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Report Finds Risk in Supply Chains Differs by Industry

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The Global Supply Chain Risk Report is a new joint study by Cranfield School of Management and Dun & Bradstreet. The report investigates actual supply chain risks faced by European companies with international footprints.

Increasing complexity and risk in procurement

Supply chains are becoming longer, more fragmented and increasingly complex, in turn increasing the level of risk exposure for businesses. Alongside natural disasters and geopolitical events like Brexit, there are also other – relatively low profile – events like fluctuations in exchange rates, changes to rules and regulations, or the bankruptcy of a key supplier that can impact organisations’ supply chains.

Procurement teams can use data and analytics, such as the findings from this report, to more effectively manage supply chain risk and protect the reputation of their business. Having access to a single, comprehensive source of information on supply chain relationships can help businesses to identify potential areas of exposure, act to minimise any negative impact, and plan to recover from events outside of their control.

About the report

Experts from Cranfield’s Centre for Logistics and Supply Chain Management have analysed data supplied by Dun & Bradstreet, drawing conclusions from around 600,000 anonymous transactions between European buyers and their suppliers located in more than 150 countries worldwide.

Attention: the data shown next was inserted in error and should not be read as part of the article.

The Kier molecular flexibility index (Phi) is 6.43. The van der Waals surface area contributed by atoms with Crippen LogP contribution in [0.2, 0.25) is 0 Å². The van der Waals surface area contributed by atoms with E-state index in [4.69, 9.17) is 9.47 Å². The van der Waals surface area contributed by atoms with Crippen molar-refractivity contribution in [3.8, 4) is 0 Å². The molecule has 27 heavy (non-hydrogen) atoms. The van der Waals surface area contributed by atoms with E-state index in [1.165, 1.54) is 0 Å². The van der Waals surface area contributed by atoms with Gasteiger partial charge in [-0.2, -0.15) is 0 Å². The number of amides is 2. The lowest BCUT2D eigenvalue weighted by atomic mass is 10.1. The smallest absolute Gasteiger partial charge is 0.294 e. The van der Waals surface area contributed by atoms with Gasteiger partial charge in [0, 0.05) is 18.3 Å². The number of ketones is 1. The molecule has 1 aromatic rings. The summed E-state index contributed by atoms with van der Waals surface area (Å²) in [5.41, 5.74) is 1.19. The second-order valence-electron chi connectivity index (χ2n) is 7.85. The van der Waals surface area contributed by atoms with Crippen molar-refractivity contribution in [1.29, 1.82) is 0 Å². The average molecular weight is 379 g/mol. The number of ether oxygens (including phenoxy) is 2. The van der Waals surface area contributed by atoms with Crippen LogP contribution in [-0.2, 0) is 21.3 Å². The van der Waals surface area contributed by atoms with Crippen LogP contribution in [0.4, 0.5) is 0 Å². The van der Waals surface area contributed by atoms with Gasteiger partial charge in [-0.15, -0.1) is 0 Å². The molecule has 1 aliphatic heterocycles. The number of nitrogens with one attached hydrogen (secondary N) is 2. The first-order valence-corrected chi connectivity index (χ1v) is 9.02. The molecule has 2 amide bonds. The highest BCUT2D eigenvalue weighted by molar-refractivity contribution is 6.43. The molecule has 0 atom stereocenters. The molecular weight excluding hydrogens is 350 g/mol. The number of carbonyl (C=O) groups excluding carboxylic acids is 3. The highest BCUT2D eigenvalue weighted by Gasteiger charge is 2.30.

Supply risk was relatively stable in Q4 2017 but there were significant differences across key industry sectors.
 

The report looks at four key metrics (Supplier Criticality, Supplier Financial Risk, Global Sourcing Risk and Foreign Exchange risk) to assess supply chain risk and provide businesses with a view of trends within their industry sector, and across the wider economy. The focus industry sectors are Construction, Manufacturing, Retail, Transportation and Wholesale.

 

By analysing trends by sector, the report highlights areas for monitoring and consideration in procurement decisions.

Key highlights: Q4 2017

  • Supply risk was relatively stable in Q4 2017 but there were significant differences across key industry sectors
  • Dependency on key suppliers increased 7.7% on the previous quarter even though global sourcing risk decreased, indicating a cautious approach
  • The manufacturing sector was least dependent on key suppliers (38.1%), while construction recorded the highest comparable percentage (67.6%).

The full Global Supply Chain Risk Report is available to download from the link below.

A webinar covering the background of the report, the key findings and practical implications for procurement professionals can be found here.

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